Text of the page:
Corpus Mysticum: The Eucharist and the Church in the Middle Ages

Corpus Mysticum The Eucharist and the Church in the Middle Ages One of the major figures of twentieth century Catholic theology Henri Cardinal de Lubac was known for his attention to the doctrine of the church and its life within the contemporary world In Corpus

  • Title: Corpus Mysticum: The Eucharist and the Church in the Middle Ages
  • Author: Henri de Lubac Gemma Simmonds
  • ISBN: 9780268025939
  • Page: 427
  • Format: Paperback
  • One of the major figures of twentieth century Catholic theology, Henri Cardinal de Lubac was known for his attention to the doctrine of the church and its life within the contemporary world In Corpus Mysticum de Lubac investigates a particular understanding of the relation of the church to the eucharist He sets out the nature of the church as communion, a doctrine that iOne of the major figures of twentieth century Catholic theology, Henri Cardinal de Lubac was known for his attention to the doctrine of the church and its life within the contemporary world In Corpus Mysticum de Lubac investigates a particular understanding of the relation of the church to the eucharist He sets out the nature of the church as communion, a doctrine that influenced the thinking of the Second Vatican Council.With the publication of Corpus Mysticum, this important text of contemporary Catholic ecclesiology and sacramental theology is available for the first time in an English translation Its publication fills a significant gap in the range of de Lubac s works available to English speaking scholars It will be an important resource in the widespread and ongoing ecumenical discussions among Catholic, Protestant, and Orthodox theologians.His Eminence Henri Cardinal de Lubac, SJ 1896 1991 , a French Jesuit, is considered to be one of the most influential theologians of the twentieth century He is the author of a number of books, including Catholicism and Theology in History.Gemma Simmonds CJ is lecturer at Heythrop College, University of London Richard Price is Lecturer at Heythrop College, University of London This translation of Corpus Mysticum is a gift to medieval historians, liturgists, ecclesiologists, and any Christian interested in a profoundly prophetic reading of one of the central mysteries of her or his religion This is one of a very few books that has formed our present consciousness of who we are as Catholics and Christians To preserve access to it will significantly aid our attempts to move into a future to some extent already foreshadowed in de Lubac s study of the past Gary Macy, University of San Diego

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      427 Henri de Lubac Gemma Simmonds
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      Posted by:Henri de Lubac Gemma Simmonds
      Published :2018-012-12T14:48:40+00:00

    One thought on “Corpus Mysticum: The Eucharist and the Church in the Middle Ages”

    1. De Lubac outlines the origins and evolution of the “three-fold Body of Christ,” particularly as its known by the term “corpus mysticum,” the mystical body. It is tempting to read earlier phrases for the church—such as “the body of Christ”—back into the phrase “mystical body,” and define it that way. De Lubac warns against that move, since either the phrase “mystical body” (hereafter MB) is either rare in the Fathers or is not used in the later medieval sense. The threefo [...]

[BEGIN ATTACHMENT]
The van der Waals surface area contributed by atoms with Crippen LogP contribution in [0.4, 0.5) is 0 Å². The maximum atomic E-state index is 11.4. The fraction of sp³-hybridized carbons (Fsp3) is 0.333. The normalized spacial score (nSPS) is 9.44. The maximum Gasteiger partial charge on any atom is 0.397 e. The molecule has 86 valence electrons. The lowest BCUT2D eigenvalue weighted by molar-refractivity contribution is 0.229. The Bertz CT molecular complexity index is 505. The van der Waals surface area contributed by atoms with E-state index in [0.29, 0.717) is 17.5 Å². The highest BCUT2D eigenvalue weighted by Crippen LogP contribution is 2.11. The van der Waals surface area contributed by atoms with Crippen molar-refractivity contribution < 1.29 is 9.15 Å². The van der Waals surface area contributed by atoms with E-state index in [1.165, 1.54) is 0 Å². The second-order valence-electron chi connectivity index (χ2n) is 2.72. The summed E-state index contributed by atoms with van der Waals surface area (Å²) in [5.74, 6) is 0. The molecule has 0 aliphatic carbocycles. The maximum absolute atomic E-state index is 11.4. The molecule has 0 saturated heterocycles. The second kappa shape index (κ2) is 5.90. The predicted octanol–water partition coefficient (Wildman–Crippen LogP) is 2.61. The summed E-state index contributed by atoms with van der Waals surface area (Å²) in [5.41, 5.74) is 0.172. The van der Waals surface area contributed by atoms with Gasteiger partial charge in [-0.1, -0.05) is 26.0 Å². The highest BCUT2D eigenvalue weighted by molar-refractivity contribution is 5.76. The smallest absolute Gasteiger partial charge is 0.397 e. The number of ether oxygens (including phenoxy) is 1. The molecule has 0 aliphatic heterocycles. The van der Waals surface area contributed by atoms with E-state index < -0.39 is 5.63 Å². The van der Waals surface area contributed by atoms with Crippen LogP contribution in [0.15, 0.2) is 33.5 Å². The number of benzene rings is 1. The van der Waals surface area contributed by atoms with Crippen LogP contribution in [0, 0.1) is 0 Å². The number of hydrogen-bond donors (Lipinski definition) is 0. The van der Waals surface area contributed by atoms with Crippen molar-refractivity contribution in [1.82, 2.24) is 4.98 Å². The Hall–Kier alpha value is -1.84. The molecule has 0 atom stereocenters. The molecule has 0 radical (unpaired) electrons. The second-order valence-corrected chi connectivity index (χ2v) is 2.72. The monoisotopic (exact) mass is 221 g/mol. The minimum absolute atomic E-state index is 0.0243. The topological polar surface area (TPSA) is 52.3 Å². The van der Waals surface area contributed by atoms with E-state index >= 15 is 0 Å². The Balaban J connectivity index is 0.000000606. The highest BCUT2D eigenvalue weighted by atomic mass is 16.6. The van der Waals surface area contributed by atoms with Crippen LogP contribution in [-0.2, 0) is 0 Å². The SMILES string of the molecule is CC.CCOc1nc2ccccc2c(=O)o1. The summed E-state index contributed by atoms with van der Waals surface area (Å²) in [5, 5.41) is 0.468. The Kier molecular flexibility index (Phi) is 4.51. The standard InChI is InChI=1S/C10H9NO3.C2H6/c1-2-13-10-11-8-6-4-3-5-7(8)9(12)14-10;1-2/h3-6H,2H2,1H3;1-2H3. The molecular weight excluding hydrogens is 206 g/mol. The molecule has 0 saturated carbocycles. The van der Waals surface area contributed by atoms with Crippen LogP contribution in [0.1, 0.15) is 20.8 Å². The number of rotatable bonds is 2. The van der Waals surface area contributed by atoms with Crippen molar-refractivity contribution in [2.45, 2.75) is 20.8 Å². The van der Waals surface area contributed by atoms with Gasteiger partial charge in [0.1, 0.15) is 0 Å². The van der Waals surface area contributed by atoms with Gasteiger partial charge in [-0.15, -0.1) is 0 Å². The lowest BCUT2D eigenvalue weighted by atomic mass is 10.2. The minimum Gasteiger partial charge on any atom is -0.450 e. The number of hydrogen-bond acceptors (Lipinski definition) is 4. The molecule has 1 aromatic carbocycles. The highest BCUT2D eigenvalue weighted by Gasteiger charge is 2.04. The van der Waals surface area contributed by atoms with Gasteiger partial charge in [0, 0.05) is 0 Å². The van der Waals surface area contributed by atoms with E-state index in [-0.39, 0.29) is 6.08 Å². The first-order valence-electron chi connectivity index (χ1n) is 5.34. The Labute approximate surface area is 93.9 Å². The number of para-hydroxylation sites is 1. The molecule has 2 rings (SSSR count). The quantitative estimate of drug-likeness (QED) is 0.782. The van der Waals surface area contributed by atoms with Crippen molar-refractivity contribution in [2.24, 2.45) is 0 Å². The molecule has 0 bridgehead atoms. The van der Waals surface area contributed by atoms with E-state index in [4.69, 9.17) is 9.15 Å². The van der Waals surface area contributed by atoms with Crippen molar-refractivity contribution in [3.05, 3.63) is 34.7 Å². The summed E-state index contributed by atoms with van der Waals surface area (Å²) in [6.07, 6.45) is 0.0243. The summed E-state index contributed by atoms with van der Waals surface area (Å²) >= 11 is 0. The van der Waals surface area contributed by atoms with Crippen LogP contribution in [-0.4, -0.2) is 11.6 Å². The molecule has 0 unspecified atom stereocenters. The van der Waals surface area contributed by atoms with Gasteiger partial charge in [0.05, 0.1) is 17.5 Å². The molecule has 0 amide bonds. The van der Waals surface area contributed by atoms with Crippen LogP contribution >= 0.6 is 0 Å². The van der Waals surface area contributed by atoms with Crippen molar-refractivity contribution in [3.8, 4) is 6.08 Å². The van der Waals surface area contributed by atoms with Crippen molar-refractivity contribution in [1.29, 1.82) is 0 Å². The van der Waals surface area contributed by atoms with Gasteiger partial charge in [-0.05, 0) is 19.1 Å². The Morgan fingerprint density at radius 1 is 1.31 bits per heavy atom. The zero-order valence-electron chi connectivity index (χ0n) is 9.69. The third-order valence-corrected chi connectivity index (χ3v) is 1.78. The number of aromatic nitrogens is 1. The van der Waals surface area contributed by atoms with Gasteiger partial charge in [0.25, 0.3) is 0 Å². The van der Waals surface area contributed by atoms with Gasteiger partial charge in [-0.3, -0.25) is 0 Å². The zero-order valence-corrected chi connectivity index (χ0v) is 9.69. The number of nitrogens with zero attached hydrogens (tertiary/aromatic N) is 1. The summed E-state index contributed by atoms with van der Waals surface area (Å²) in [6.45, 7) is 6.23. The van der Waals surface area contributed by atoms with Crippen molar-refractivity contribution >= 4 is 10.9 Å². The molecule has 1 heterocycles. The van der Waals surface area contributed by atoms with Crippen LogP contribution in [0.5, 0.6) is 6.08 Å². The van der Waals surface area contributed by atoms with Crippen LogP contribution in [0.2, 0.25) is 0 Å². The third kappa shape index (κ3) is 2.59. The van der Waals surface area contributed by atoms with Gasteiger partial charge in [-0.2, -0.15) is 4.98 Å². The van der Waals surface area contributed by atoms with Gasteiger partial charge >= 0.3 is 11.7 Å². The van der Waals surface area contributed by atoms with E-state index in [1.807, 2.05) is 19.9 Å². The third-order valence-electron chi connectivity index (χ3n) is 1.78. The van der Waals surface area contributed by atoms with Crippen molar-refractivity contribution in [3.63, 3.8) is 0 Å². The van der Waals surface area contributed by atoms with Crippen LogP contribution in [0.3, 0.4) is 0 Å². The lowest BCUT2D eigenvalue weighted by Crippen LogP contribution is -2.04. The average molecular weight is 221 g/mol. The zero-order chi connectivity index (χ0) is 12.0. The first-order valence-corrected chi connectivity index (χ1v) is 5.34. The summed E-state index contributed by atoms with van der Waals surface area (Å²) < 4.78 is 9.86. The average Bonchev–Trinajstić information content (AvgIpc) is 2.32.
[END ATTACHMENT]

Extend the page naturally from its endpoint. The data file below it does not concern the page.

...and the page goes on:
2. A rich and complicated account of the development of the "threefold body of Christ" in the medieval period.

    3. What is worth keeping in de Lubac's historical accounts of the development of theology (my favorite aspect of doing theology, so to speak) is that in the process of developing doctrines or formulations of truth, there is always something lost. Therefore, we need to pay attention to what fades or else we miss the important things that are part of it. Corpus Mysticum: The Eucharist and the Church in the Middle Ages shows how de Lubac turned to the theology of the Eucharist, and points out that in [...]

    4. The book is long and deals with arcane subject matter in excruciating detail. I loved it. This book is not exactly accesible, but it is difficult to overstate its importance for the subject at hand. 20th Century Christian ecclesiology has been revolutionized by de Lubac's careful analysis of the development of the relationship between the Church and the Eucharist through the Middle Ages. It seems to me that the next question is, "If ecclesiology had to be re-imagined because of its intrinsic rel [...]

    5. For what it is, a study into the specifics of the transference of the phrase "mystical body" from the eucharist to the church in medieval Catholicism, this book is unrivaled. That is, of course, a very narrow subsection of interests, and most theologians would do well to consult a summary of the content of this book. What everyone, especially Protestant readers, needs to engage with directly is de Lubac's conclusion and the following material, effectively an essay for which the historical survey [...]

    6. The plethora of quotes by Patristic, Middle age, and medieval theologians that I've not found in many other places may be worth the price of the book. I felt like the points could have been made in about 150 pages shorter, but it was certainly worth the read in just exposing the reader to new theologians throughout the ages of the church.

    7. A challenging read with lots of historical characters and theological quotes. De Lubac gives us a ton of early medieval quotes that sound very Protestant (Calvin) but then is very dismissive of a rather straightforward reading of their "spiritual" teaching on the Eucharist.

    8. Reading the book for an analytical essay. All about the phrase "mystical body" and how it's been used in the Church am I nerd if I really and truly enjoy this stuff?

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